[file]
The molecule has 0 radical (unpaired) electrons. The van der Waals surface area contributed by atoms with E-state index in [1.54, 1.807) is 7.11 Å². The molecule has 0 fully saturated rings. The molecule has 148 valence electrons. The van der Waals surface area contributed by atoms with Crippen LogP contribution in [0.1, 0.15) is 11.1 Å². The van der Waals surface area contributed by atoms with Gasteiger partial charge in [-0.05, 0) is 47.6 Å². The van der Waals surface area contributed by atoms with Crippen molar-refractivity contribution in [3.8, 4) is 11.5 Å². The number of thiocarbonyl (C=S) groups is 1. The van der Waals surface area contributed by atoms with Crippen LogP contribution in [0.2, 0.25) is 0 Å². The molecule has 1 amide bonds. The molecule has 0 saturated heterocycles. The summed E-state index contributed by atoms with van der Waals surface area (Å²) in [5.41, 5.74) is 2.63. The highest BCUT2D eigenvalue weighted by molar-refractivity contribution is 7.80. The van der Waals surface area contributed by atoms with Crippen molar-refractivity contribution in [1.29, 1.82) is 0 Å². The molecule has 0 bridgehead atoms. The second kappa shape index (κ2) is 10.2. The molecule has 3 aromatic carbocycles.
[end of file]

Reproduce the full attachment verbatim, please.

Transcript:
The molecule has 0 radical (unpaired) electrons. The van der Waals surface area contributed by atoms with E-state index in [1.54, 1.807) is 7.11 Å². The molecule has 0 fully saturated rings. The molecule has 148 valence electrons. The van der Waals surface area contributed by atoms with Crippen LogP contribution in [0.1, 0.15) is 11.1 Å². The van der Waals surface area contributed by atoms with Gasteiger partial charge in [-0.05, 0) is 47.6 Å². The van der Waals surface area contributed by atoms with Crippen molar-refractivity contribution in [3.8, 4) is 11.5 Å². The number of thiocarbonyl (C=S) groups is 1. The van der Waals surface area contributed by atoms with Crippen LogP contribution in [0.2, 0.25) is 0 Å². The molecule has 1 amide bonds. The molecule has 0 saturated heterocycles. The summed E-state index contributed by atoms with van der Waals surface area (Å²) in [5.41, 5.74) is 2.63. The highest BCUT2D eigenvalue weighted by molar-refractivity contribution is 7.80. The van der Waals surface area contributed by atoms with Crippen molar-refractivity contribution in [1.29, 1.82) is 0 Å². The molecule has 0 bridgehead atoms. The second kappa shape index (κ2) is 10.2. The molecule has 3 aromatic carbocycles.